"...The SDFCU has experience working with expats; for years, it has offered accounts to Americans who work at embassies and other locations abroad. Under an agreement reached with ACA last year, any member of the association is eligible to open an SDFCU account (membership in ACA costs $70 a year, $55 for seniors). You don’t need a U.S. address to open an account, and you don’t have to be a federal employee..."




USA Today (Feb. 9, 2017)

More and more Americans are renouncing their U.S. citizenship — here's why

"...Marylouise Serrato, executive director of the advocacy group American Citizens Abroad, said her group has heard from people who were shunned by foreign banks because of the added burden of compliance.

"'Many are doing it because, simply, their lives and livelihoods are overseas and they can't function any more. What do you do when you can no longer bank your paycheck?' Serrato said. 'This narrative that Americans don't want to pay their taxes, that's not a fair representation of the situation.'..."




International Investment  (Feb 8, 2017)

UK’s Boris Johnson among most recent batch of US citizenship renouncers

"...Some American expats and others, such as the American Citizens Abroad, believe that many of the problems Americans overseas are facing could be solved if there were an exception to the law made for institutions in which the expat in question was living, which the ACA calls 'the Same Country Exemption'. Others say that if the US were to join the entire rest of the world in taxing on the basis of residency rather than citizenship, many of the worst problems expat Americans suffer could also be avoided..."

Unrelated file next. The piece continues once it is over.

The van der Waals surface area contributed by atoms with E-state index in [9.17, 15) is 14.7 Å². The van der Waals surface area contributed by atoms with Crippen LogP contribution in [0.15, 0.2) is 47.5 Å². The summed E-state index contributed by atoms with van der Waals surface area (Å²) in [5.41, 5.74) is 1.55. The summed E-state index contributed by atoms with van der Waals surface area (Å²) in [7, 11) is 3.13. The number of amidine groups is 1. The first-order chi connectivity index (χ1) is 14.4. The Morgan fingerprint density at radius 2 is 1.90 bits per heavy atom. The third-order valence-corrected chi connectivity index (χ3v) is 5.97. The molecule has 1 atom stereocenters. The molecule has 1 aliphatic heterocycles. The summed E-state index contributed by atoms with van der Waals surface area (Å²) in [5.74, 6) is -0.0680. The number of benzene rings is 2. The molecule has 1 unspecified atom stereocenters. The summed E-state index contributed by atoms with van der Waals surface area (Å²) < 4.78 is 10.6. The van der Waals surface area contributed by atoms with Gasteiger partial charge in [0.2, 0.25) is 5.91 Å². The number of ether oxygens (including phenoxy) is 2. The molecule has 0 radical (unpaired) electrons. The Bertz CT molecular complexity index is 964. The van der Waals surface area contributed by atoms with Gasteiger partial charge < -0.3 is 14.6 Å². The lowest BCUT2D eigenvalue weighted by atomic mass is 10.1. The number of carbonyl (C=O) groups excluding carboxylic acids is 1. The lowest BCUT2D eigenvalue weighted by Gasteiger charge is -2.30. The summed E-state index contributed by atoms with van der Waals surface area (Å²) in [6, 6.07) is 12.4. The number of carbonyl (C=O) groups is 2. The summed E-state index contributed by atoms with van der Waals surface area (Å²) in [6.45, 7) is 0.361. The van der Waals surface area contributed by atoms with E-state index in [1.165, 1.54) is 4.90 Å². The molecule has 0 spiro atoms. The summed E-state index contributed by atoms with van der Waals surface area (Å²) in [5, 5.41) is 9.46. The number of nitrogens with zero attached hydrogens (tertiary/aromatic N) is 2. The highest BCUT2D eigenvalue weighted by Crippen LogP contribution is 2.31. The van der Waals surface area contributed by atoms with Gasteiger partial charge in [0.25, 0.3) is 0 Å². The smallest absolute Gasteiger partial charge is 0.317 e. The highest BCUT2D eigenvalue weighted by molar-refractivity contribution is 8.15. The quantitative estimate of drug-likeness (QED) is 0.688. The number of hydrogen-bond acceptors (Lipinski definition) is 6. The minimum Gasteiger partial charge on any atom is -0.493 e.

Tax Notes International (December 12, 2016)

Advocacy Group Offers Individual Residency-Based Tax Plan

"American Citizens Abroad is calling for a move away from citizenship-based taxation to residency based taxation for U.S. citizens and resident aliens, in a proposal put forth December 6 [2016].

"The purpose of the six-page, side-by-side comparison between current law and provisions in the new proposal is to 'promote constructive consideration of the subject' and to outline the details of a change that has only been discussed broadly.